How Twitter Uses Email Campaigns to Sell Ads

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Twitter has been a major player in the digital marketing world for quite some time. And while some seem to think the platform is on its way out, their marketing team is pretty darn good at keeping a steady stream of revenue pouring in. How?  By using email campaigns to sell ads.

The following 8 email series is sent to Twitter’s list of business accounts in an effort to persuade these companies to start purchasing ad space on Twitter. Each message includes the account’s handle or username (blurred in the screenshots below) in order to make them feel more personal.

They also use consistent design throughout the series. But change it up just enough to be sure each email feels fresh. Let's take a look!

Email 1 – watch TV with your followers

email campaigns to sell ads - email 1

What we love about this email

This email starts strong, and is a fantastic way to kick off the series.Here, the Twitter team is doing more than a few things right. They’ve successfully:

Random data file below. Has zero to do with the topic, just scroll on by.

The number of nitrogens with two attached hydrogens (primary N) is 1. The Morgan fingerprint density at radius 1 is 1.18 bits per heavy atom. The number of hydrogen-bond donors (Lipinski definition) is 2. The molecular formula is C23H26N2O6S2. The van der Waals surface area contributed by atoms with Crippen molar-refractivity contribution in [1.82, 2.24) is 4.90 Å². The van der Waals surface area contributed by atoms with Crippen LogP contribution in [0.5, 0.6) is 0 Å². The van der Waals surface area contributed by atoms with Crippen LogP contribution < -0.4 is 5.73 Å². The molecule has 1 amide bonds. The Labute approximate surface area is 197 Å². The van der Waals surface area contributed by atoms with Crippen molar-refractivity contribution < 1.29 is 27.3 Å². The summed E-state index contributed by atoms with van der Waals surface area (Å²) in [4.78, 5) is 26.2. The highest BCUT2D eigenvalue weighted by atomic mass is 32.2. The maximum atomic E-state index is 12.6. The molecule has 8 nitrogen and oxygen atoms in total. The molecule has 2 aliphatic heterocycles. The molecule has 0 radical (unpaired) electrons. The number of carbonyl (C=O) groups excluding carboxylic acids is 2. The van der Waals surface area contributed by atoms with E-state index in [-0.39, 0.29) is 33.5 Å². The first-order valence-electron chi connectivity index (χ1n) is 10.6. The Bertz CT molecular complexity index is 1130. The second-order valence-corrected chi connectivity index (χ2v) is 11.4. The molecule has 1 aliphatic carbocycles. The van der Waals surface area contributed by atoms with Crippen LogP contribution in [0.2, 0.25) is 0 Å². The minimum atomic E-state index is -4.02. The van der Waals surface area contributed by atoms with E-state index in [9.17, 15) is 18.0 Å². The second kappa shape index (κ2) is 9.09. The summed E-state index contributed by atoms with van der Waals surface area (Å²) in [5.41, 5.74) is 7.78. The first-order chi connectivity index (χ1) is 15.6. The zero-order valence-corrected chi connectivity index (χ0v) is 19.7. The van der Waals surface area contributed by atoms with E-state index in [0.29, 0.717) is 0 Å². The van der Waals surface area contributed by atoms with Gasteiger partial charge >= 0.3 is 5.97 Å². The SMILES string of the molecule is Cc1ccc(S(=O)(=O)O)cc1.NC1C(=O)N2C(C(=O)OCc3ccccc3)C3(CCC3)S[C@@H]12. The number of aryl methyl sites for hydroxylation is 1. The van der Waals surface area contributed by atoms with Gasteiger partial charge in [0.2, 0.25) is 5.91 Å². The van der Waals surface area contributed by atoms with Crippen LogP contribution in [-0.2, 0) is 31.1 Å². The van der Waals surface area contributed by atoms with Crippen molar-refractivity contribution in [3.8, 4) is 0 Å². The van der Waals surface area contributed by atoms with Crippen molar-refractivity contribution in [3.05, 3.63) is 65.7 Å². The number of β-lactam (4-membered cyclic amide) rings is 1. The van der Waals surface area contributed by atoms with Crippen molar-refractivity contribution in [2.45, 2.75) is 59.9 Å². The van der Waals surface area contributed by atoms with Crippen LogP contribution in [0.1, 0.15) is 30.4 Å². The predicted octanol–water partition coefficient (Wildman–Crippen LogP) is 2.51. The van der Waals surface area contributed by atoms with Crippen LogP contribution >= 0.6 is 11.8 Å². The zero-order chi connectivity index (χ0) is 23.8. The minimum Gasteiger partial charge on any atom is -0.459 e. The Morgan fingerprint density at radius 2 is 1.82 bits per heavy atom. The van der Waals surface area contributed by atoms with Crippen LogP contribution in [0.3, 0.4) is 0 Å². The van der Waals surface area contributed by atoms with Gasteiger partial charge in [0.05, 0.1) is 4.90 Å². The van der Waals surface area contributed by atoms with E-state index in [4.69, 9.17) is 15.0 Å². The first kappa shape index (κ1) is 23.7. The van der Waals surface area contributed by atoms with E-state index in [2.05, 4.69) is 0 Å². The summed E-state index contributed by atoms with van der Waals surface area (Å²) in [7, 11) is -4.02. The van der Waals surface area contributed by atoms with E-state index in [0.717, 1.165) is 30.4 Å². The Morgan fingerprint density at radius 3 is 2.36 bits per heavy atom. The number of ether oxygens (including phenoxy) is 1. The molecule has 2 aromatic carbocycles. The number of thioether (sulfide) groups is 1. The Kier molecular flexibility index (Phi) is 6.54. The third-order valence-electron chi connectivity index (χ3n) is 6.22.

1. Included a personalized & intriguing subject line
  2. Created a beautiful email that looks great on desktop AND mobile
  3. Included bold, eye-catching CTA buttons

As we continue, you’ll notice that these elements are included in every part of the series making these emails not only effective, but giving them a sleek, cohesive look.

The takeaway

In your own emails, at the very least, you should be focusing on those 3 things (subject line, design, CTA). Here’s why:

  1. Without a solid subject line, your emails won't be opened
  2. Without great design, your emails won’t be read; and
  3. Without an eye-catching CTA, your readers won’t (or can’t) take action

These 3 elements are essential for any email marketing strategy because they can make or break your email right from the start!

Email 2 – this will make tweeting easier

email campaigns to sell ads - email 2

What we love about this email

In addition to the basics, we love this second email for its use of the curiosity gap. What's the curiosity gap you ask?

It's what leverages your reader's curiosity to get them to click through from your headline (or subject line) to the actual content.